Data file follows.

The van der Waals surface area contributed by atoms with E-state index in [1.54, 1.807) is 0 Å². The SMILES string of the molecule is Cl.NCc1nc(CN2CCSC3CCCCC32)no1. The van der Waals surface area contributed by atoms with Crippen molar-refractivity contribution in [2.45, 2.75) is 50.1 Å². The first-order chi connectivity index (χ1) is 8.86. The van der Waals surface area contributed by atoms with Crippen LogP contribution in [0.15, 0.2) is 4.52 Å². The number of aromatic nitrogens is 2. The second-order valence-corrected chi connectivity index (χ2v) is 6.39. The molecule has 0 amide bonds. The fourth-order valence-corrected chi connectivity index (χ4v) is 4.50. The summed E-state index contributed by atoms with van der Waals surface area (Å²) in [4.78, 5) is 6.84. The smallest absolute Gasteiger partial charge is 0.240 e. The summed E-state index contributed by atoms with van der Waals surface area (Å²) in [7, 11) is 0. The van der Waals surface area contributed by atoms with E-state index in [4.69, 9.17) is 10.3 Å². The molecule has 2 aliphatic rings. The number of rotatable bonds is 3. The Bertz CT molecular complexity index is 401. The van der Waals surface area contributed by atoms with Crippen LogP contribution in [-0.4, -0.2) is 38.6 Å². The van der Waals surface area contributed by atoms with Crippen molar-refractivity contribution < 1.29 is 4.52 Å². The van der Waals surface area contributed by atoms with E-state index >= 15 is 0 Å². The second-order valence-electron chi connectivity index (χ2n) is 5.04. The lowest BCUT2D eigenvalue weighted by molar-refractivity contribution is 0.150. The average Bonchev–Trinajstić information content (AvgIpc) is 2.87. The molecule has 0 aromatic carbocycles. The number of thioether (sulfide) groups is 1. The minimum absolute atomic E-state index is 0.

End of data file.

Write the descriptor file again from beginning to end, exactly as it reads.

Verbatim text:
The van der Waals surface area contributed by atoms with E-state index in [1.54, 1.807) is 0 Å². The SMILES string of the molecule is Cl.NCc1nc(CN2CCSC3CCCCC32)no1. The van der Waals surface area contributed by atoms with Crippen molar-refractivity contribution in [2.45, 2.75) is 50.1 Å². The first-order chi connectivity index (χ1) is 8.86. The van der Waals surface area contributed by atoms with Crippen LogP contribution in [0.15, 0.2) is 4.52 Å². The number of aromatic nitrogens is 2. The second-order valence-corrected chi connectivity index (χ2v) is 6.39. The molecule has 0 amide bonds. The fourth-order valence-corrected chi connectivity index (χ4v) is 4.50. The summed E-state index contributed by atoms with van der Waals surface area (Å²) in [4.78, 5) is 6.84. The smallest absolute Gasteiger partial charge is 0.240 e. The summed E-state index contributed by atoms with van der Waals surface area (Å²) in [7, 11) is 0. The van der Waals surface area contributed by atoms with E-state index in [4.69, 9.17) is 10.3 Å². The molecule has 2 aliphatic rings. The number of rotatable bonds is 3. The Bertz CT molecular complexity index is 401. The van der Waals surface area contributed by atoms with Crippen LogP contribution in [-0.4, -0.2) is 38.6 Å². The van der Waals surface area contributed by atoms with Crippen molar-refractivity contribution < 1.29 is 4.52 Å². The van der Waals surface area contributed by atoms with E-state index >= 15 is 0 Å². The second-order valence-electron chi connectivity index (χ2n) is 5.04. The lowest BCUT2D eigenvalue weighted by molar-refractivity contribution is 0.150. The average Bonchev–Trinajstić information content (AvgIpc) is 2.87. The molecule has 0 aromatic carbocycles. The number of thioether (sulfide) groups is 1. The minimum absolute atomic E-state index is 0.